This morning was the second morning in a row that I heard Mom up early and her walker scooting into the kitchen before I had heard the bathroom door opening. I hurried to let the dogs out and get in there before she’d settled into her chair at the table (it’s almost impossible to get her up once she’s sat down).
When Mom first moved in with me nine years ago, she was already having mild incontinence issues, but her solution was to use a wash cloth as a pad. As you might imagine, this was not an ideal choice. It’s part of what fooled me into thinking that she was taking a bath, as I was finding these tortured cloths in the laundry, and assumed they were being used for their intended purpose.
When I finally realized what was going on, I bought some incontinence pads from the store. Mom agreed to use them, but didn’t know anything about pulling the paper off the adhesive strip to secure them, and it just didn’t work out well. When I brought home the first package of Depends briefs, I was a little worried that she would reject them as something for “old people”, (the reason she gave me and my brother for over a decade as to why she didn’t want to look into getting hearing aids), but she thought they were a great idea. She didn’t seem to realize that such a thing existed, so I guess even with all the television she watched, the advertisers did not get their money’s worth with her.
Once even the most absorbent of the briefs available at the drugstore became sadly inadequate to the task, I took to the internet and Amazon. I now order the Tranquility Premium Protection, Maximum Protection, Premium Overnight disposable absorbent underwear for Mom to wear day and night. It is really a great product, and I would be doing a lot more laundry if they weren’t available.
We do our weekly grocery shopping on Sunday afternoon, usually around 4:00 or 4:30. Today, as I was finalizing this week’s menu and the shopping list, Steve asked me what time we would be leaving and I started feeling anxious and agitated. I didn’t know just what was going on, until I saw Mom had gotten dressed for the shopping trip, and we began the too-familiar script.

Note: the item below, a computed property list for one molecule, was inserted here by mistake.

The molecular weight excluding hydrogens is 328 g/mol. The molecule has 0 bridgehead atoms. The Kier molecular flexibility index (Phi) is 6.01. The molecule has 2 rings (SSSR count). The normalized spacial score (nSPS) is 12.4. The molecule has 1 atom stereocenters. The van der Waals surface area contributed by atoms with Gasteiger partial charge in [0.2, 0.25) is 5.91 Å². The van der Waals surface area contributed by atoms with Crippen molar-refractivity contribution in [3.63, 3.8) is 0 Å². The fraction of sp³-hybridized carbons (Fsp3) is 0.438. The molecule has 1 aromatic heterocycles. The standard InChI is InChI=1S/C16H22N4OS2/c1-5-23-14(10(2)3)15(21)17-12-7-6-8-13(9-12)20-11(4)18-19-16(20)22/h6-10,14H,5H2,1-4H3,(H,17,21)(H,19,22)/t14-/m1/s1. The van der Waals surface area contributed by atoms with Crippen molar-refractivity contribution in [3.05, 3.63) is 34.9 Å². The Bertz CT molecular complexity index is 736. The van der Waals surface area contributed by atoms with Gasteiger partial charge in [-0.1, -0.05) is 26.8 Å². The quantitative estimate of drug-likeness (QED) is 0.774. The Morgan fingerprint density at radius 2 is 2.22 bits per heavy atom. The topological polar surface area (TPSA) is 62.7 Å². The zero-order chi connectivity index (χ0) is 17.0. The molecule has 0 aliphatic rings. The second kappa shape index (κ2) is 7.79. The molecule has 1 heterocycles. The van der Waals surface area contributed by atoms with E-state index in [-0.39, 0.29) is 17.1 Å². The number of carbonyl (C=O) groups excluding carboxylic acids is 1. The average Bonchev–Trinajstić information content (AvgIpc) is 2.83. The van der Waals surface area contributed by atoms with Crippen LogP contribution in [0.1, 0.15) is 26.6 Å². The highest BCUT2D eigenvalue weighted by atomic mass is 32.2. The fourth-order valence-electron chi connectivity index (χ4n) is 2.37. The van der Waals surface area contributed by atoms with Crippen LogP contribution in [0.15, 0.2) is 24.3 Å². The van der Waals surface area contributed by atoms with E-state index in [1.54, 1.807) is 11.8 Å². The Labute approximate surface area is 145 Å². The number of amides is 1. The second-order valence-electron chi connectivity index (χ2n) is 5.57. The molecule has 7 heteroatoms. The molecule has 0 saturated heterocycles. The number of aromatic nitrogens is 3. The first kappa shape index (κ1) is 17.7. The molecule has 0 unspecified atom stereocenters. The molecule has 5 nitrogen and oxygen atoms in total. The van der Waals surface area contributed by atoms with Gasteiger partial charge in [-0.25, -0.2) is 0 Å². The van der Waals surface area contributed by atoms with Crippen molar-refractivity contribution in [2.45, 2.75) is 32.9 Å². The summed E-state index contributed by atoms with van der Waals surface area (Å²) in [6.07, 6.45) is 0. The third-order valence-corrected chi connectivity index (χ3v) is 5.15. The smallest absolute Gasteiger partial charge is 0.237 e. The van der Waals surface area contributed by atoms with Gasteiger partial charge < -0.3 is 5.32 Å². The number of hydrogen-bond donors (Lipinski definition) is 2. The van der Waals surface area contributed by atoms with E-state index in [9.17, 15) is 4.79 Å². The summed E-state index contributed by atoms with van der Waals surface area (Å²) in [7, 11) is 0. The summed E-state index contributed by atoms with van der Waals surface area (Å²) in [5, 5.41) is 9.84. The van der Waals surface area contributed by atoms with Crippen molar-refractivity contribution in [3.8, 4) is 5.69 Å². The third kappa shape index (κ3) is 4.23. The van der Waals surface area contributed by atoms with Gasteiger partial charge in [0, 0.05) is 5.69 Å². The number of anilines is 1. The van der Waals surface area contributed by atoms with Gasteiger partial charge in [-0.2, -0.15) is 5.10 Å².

“Mom, did you change your Depends?” I ask.
“Yes, I did.”
“Just a little while ago, before I got dressed.”
Mom heads for the couch to put her shoes on and Steve reminds me about the hidden socks. I lean over the back of the couch to get the socks from behind the pillow, and I smell urine.
“Mom, I think your pants might not be clean.”
“My pants are fine.”
“I smell something. It smells like pee.”
“I don’t smell anything.”
“You can’t smell anything.”
“Can you get me some clean socks?”
I get the whiteboard off the fridge. I write: Something smells bad. I think it’s your pants. You need to change them.
She reads what I’ve written and tells me that she does not want to change her pants.
Then I write: If you don’t change your pants, you will not go to the store with us.
“Fine. I’ll change my pants.”
And as she stands up, I see that the back of her pants are wet from the saturated Depends that she didn’t actually change.
“And you have to change your Depends!”
“No, I don’t.”
“Yes, your pants are wet because you didn’t change like you told me you did.”
“Okay, I’ll change my Depends, too.”
All this, every week, so she can ride to the store, push her walker from the handicapped space to the bench in the front of supermarket, sit and wait while we shop, and then push her walker (slowly, oh, so slowly) back to the car.
I’d been thinking lately that I must be getting the Sunday Night Blues, which didn’t make much sense to me because I really like my job and the company I work for. Today it dawned on me that I have my very own version. Maybe I’ll call it the Sunday Shopping Blues.